The federal Medicare and Medicaid Acts have been called “among the most completely impenetrable texts within human experience.” Rehabilitation Ass’n of Virginia, Inc. v. Kozlowski (4th Cir. 1994) 42 F.3d 1444, 1450. This case considered whether the Medicare Secondary Payer Act (“MSP”) provisions for a private cause of action, with mandatory double damages, permits a Medicare Advantage Organization (“MAO”) to sue a primary payer that refuses to reimburse the MAO for a secondary payment. In a case of first impression in the 11th Circuit, the Court, with one dissenting Justice, agreed with a decision from the 3rd Circuit, and concluded that it did. The 11th Circuit has jurisdiction over federal cases in the states of Alabama, Florida and Georgia. The 3rd Circuit has jurisdiction over federal cases in Delaware, New Jersey, Pennsylvania and the Virgin Islands. While the decision is not binding on federal courts in California, which is in the 9th Circuit, it will be looked to by federal courts here in similar circumstances. The dissenting opinion is an indication that other Circuits may disagree with this conclusion, in which event the matter would be ripe for decision by the U.S. Supreme Court.
In January 2009, Mary Reale, a Humana Medicare Advantage plan enrollee, was injured at Hamptons West Condominiums. Ms. Reale sought medical treatment for her injury, and her medical providers billed Humana. Humana paid $19,155.41. In June 2009, Ms. Reale and her husband sued Hamptons West Condominium Association, Inc. (Hamptons West) in Florida state court for her injury. In March 2010, while the Reales’ suit was pending and in light of a pending settlement between Hamptons West and the Reales, Humana issued to Ms. Reale an Organization Determination in the amount of $19,155.41. The basis for Humana’s reimbursement request was the MSP, under which Medicare payments are secondary and reimbursable if any other insurer—even a tortfeasor’s liability insurer—is liable. See 42 U.S.C. § 1395y(b)(2); see also id. § 1395w-22(a)(4). Although an administrative appeal process was available, no party appealed Humana’s Organization Determination. On April 20, 2010, in return for $115,000 from Hamptons West and its liability insurer, Western, the Reales released Hamptons West and Western. The Reales represented in the settlement agreement there was no Medicare or other lien or right to subrogation. The Reales also agreed to indemnify Hamptons West and Western against any Medicare or other lien or right to subrogation.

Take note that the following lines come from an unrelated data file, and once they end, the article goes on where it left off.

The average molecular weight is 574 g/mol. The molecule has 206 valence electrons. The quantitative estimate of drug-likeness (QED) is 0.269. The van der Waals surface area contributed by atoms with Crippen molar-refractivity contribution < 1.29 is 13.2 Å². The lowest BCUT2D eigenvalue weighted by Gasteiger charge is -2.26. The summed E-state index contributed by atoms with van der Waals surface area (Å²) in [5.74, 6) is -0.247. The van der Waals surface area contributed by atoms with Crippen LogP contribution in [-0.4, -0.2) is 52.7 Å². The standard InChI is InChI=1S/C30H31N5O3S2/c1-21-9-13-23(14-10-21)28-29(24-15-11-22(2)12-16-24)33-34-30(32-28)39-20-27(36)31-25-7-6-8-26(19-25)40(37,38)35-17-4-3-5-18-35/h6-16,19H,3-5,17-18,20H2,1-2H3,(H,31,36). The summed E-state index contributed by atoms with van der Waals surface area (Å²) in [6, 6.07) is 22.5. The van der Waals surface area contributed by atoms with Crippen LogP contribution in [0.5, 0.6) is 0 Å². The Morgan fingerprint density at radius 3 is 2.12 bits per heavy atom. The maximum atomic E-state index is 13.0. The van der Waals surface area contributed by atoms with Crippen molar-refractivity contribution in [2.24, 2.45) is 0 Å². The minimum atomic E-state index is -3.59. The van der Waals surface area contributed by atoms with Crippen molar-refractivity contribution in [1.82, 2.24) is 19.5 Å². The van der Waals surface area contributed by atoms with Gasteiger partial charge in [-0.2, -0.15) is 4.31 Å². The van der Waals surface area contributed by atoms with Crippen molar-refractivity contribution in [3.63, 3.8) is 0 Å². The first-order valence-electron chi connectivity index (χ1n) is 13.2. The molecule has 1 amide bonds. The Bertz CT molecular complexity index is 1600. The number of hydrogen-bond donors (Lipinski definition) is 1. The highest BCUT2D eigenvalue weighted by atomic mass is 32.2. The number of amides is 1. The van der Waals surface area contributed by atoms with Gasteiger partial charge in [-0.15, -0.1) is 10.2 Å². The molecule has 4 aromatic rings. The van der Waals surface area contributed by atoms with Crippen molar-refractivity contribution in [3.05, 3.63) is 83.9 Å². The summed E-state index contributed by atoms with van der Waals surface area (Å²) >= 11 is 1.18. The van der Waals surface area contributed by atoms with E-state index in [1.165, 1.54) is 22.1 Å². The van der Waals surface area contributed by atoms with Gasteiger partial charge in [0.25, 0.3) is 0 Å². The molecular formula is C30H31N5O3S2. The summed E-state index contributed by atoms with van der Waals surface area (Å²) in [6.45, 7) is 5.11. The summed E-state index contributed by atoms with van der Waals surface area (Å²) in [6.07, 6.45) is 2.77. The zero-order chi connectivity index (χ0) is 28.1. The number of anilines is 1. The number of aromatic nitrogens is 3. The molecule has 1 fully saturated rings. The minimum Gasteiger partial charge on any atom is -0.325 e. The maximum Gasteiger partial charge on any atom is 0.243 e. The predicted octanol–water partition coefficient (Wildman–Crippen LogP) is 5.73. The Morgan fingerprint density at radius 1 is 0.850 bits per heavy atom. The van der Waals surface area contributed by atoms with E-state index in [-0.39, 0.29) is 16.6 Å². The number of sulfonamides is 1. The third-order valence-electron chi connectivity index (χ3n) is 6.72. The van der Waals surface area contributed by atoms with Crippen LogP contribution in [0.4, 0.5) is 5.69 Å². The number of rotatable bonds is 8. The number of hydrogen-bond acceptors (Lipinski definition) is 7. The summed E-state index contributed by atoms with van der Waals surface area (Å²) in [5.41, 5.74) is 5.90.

Western and Hamptons West attempted to make Humana a payee on the settlement draft to the Reales. The Reales refused and on May 25, 2010 sought sanctions against Hamptons West for violating the settlement agreement. Thereafter, Hamptons West agreed to a stipulated order under which Humana would not be a payee on the check, but the Reales’ attorney would hold $19,155.41 in trust pending resolution of the Reales’ litigation. Hamptons West and Western tendered the $115,000.
On June 4, 2010, the Reales sued Humana in state court seeking a declaration on the amount they owed Humana. Applying Florida law regarding collateral indemnity and subrogation, the trial court held that Humana was entitled to $3,685.03. See Humana Med. Plan, Inc. v. Reale, 180 So.3d 195, 199 (Fla. 3d DCA 2015). Humana appealed, and in December 2015, Florida’s Third District Court of Appeal reversed for lack of jurisdiction. The state court held that the Medicare Act creates an exclusive federal administrative process under which a Medicare Advantage plan enrollee appeals through Centers for Medicare & Medicaid Services (“CMS”) an MAO’s denial of benefits or request for reimbursement. Upon exhaustion of the administrative process, the Medicare Act provides for federal judicial review and expressly preempts state law. Therefore, according to the state court, Florida state courts lacked jurisdiction to adjudicate the dispute between Humana and Ms. Reale regarding her Medicare Advantage plan benefits.